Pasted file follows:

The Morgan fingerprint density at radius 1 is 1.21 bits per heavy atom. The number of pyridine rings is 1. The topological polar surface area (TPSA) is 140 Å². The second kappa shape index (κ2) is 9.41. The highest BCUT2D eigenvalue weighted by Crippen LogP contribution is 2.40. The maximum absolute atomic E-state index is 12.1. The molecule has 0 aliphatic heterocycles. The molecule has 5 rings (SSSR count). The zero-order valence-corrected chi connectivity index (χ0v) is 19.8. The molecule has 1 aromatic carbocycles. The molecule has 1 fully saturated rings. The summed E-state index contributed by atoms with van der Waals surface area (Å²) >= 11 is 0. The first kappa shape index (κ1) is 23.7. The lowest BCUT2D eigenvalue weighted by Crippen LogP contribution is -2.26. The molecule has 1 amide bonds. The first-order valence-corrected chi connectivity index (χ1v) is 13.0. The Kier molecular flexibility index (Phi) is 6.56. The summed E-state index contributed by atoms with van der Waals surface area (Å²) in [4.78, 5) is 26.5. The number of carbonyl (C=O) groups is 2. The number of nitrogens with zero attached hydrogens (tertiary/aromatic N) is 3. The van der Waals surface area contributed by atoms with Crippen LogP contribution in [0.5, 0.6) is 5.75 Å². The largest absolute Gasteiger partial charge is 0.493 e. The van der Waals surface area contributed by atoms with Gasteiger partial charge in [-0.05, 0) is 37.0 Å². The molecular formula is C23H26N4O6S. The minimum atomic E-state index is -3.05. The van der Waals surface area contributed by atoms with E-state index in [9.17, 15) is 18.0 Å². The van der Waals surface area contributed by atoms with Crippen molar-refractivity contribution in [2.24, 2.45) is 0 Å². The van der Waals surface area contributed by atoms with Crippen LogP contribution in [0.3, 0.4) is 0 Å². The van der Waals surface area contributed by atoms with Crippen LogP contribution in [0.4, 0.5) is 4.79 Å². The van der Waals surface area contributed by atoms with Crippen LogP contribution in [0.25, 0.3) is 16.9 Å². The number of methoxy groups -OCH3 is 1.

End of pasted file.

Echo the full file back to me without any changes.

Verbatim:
The Morgan fingerprint density at radius 1 is 1.21 bits per heavy atom. The number of pyridine rings is 1. The topological polar surface area (TPSA) is 140 Å². The second kappa shape index (κ2) is 9.41. The highest BCUT2D eigenvalue weighted by Crippen LogP contribution is 2.40. The maximum absolute atomic E-state index is 12.1. The molecule has 0 aliphatic heterocycles. The molecule has 5 rings (SSSR count). The zero-order valence-corrected chi connectivity index (χ0v) is 19.8. The molecule has 1 aromatic carbocycles. The molecule has 1 fully saturated rings. The summed E-state index contributed by atoms with van der Waals surface area (Å²) >= 11 is 0. The first kappa shape index (κ1) is 23.7. The lowest BCUT2D eigenvalue weighted by Crippen LogP contribution is -2.26. The molecule has 1 amide bonds. The first-order valence-corrected chi connectivity index (χ1v) is 13.0. The Kier molecular flexibility index (Phi) is 6.56. The summed E-state index contributed by atoms with van der Waals surface area (Å²) in [4.78, 5) is 26.5. The number of carbonyl (C=O) groups is 2. The number of nitrogens with zero attached hydrogens (tertiary/aromatic N) is 3. The van der Waals surface area contributed by atoms with Crippen LogP contribution in [0.5, 0.6) is 5.75 Å². The largest absolute Gasteiger partial charge is 0.493 e. The van der Waals surface area contributed by atoms with Gasteiger partial charge in [-0.05, 0) is 37.0 Å². The molecular formula is C23H26N4O6S. The minimum atomic E-state index is -3.05. The van der Waals surface area contributed by atoms with E-state index in [9.17, 15) is 18.0 Å². The van der Waals surface area contributed by atoms with Crippen molar-refractivity contribution in [2.24, 2.45) is 0 Å². The van der Waals surface area contributed by atoms with Crippen LogP contribution in [0.3, 0.4) is 0 Å². The van der Waals surface area contributed by atoms with Crippen LogP contribution in [0.4, 0.5) is 4.79 Å². The van der Waals surface area contributed by atoms with Crippen LogP contribution in [0.25, 0.3) is 16.9 Å². The number of methoxy groups -OCH3 is 1.